I was driving by a cemetery last week and it occurred to me that I never visited the grave of a dear friend I lost several years ago. I knew he was buried near a particular city, but I didn’t even know which cemetery he was in. After a tiny bit of research I found an existing service that might be able to help me. It’s called ‘Find a Grave‘. But their system seems very manual and is not taking advantage of any new technology. Maybe the caretakers of that service could take on the challenge of upgrading their operation. I’m offering this post as a free idea. If you like it and you want to make it real, go for it.
This new service would offer users the ability to locate the gravesite of friends, loved ones, famous people and complete strangers. The tomb locator service is utilized via web page or mobile application.
The Web Site
The web page offers search functionality with results delivered with the name of the deceased, the dates from the tombstone, any inscribed epitaph, the name of the cemetery or morgue, and the geographic coordinates of the site along with a photo of the grave and a map pinpointing the location.
Additionally, the results will also list who is entombed nearby using the ‘entombed neighbors’ function, which takes the form of a link that expands on the page. The map will be a simple Google maps or open map and the user will be able to get directions to the location.
Other basic site functions will be available, but its primary purpose will be the search feature. Searches can be narrowed by adding birth or death date and a city or state.
The Mobile App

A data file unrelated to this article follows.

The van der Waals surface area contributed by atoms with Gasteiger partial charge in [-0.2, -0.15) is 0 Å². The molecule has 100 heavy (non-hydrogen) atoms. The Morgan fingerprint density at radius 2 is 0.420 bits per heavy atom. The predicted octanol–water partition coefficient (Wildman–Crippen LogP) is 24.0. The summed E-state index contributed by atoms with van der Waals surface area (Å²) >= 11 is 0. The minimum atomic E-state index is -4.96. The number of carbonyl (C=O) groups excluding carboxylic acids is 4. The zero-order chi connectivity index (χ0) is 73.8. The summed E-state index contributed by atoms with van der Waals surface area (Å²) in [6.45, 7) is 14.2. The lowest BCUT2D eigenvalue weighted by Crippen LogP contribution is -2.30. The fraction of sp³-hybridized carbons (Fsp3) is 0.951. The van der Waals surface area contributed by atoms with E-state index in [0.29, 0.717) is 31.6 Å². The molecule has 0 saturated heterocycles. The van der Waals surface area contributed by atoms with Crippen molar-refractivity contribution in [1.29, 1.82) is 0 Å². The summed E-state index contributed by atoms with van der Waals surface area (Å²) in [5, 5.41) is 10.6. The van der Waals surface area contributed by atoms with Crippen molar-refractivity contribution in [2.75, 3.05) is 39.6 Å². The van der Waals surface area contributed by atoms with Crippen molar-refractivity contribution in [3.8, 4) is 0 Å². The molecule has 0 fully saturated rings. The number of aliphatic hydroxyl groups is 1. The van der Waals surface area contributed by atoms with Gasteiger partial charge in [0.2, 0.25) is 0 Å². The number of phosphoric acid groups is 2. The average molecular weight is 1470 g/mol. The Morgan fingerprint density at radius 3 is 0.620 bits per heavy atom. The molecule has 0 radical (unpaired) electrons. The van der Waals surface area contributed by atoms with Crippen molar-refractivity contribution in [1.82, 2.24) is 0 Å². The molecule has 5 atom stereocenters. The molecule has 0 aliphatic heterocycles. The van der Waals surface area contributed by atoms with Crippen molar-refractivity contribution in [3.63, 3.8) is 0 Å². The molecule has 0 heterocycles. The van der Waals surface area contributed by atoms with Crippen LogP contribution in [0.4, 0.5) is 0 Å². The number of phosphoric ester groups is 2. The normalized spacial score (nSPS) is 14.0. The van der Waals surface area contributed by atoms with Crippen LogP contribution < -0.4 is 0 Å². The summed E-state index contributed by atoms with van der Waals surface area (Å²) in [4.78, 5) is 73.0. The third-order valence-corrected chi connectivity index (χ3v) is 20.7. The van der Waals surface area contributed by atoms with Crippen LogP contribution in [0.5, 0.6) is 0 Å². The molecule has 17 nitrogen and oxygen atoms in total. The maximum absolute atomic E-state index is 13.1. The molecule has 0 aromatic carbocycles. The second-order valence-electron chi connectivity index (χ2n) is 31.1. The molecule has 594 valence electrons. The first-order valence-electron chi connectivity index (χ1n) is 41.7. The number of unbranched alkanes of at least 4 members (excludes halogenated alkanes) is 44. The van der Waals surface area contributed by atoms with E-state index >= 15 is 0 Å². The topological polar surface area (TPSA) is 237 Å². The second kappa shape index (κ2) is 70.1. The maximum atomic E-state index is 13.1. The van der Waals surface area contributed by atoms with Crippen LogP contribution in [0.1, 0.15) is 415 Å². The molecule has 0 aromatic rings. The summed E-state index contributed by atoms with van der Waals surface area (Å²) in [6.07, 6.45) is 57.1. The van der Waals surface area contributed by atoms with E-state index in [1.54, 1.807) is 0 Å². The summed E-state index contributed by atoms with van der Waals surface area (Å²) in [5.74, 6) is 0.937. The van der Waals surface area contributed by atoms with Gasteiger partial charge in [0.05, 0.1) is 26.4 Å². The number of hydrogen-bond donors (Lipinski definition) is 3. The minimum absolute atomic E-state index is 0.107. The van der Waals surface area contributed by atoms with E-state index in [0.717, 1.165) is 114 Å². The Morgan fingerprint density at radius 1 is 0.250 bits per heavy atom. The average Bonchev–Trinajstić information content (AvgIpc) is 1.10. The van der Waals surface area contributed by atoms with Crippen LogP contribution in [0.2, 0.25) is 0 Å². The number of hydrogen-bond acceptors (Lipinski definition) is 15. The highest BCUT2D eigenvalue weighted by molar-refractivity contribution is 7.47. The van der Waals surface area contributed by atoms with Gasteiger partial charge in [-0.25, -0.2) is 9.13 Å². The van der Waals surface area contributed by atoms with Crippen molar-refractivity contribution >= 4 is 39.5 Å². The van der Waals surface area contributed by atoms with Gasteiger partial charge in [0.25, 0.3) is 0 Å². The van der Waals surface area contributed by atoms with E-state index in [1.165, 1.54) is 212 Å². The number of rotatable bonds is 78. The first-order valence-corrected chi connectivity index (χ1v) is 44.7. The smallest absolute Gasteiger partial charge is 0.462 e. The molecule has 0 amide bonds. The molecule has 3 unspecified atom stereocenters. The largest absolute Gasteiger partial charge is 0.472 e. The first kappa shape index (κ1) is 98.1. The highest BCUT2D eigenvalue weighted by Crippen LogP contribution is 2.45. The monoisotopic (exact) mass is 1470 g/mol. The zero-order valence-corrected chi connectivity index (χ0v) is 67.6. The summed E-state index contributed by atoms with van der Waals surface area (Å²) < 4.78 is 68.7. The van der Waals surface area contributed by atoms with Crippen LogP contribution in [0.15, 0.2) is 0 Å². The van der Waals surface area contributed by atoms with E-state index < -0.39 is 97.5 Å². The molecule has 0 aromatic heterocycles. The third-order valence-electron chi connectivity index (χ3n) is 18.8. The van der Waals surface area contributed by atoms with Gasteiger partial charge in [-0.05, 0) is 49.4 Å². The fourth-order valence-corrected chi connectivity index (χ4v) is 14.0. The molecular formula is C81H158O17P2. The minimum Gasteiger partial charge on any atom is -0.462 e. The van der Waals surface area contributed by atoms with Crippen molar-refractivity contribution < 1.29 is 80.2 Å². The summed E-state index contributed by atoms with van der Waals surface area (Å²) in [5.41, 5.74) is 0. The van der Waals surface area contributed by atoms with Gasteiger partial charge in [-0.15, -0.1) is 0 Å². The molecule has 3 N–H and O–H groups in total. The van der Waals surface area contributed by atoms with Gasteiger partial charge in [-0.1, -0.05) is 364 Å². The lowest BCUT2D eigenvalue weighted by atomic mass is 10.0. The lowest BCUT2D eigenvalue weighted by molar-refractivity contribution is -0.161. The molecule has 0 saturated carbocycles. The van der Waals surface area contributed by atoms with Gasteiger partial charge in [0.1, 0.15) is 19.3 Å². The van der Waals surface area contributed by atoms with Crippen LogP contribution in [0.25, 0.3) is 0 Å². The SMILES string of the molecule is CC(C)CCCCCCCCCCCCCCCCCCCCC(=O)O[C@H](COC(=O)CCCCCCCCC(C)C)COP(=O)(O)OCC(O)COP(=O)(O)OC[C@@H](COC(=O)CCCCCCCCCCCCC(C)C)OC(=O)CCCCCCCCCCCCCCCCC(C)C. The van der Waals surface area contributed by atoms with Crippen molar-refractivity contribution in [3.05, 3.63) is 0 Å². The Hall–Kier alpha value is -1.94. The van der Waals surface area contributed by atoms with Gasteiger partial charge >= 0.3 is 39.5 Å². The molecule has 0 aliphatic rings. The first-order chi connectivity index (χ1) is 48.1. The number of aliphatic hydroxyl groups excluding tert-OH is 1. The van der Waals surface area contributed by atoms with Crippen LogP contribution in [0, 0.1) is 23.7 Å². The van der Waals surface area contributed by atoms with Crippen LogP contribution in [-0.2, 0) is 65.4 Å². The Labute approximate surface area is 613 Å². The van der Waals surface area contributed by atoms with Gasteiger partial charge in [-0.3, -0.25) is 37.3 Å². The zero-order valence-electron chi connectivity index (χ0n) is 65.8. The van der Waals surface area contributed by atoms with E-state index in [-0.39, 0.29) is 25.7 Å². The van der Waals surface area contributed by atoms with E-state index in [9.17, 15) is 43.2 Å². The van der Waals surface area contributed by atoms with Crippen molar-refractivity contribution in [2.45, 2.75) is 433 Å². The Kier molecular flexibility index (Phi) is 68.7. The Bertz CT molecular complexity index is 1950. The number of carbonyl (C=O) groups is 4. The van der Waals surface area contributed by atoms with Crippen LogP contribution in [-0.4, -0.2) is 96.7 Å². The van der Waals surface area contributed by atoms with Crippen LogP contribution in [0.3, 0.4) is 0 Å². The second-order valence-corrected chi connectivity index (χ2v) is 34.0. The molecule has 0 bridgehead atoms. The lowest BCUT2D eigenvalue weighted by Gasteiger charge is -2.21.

The tomb locator mobile app will have all the same features of the web site. In addition it will allow users to take photos of gravestones. The photos will be automatically uploaded to the central servers along with their geographic coordinates. OCR will be performed on the stones inscribed lettering and a light pattern matching system will identify the words and dates that make sense. This will quickly be presented back to the user for correction. Once the user verifies the accuracy, they can submit it to the service.
Initially a small cadre of enthusiasts should be contacted to build up the database. After a short period, beta testing can begin via referrals. Once the bugs are worked out a wider launch can commence, one platform at a time. The latest craze is soft launching on Windows phones first.
This service is very simple and would require minimal capital for start up. I anticipate the start up costs to be less than $300,000 for the first year and, without any further ambition, the subsequent cost could drop to under $150,000 which would allow for hosting of the database, web site and paying a single, talented engineer to maintain the code base and create new applications for any subsequent, widely used application platforms. Of course, stretching the timeline out could turn this project into a hobby, rather than a startup.
On the other hand, a more ambition plan would require more money. After a successful launch in the US, the European market would be next. With the thousands of famous historical figures buried in Europe there’s an interesting opportunity involving the tourism industry.
The tomb locator app should be free of charge with ads and $0.99 for an ad free version.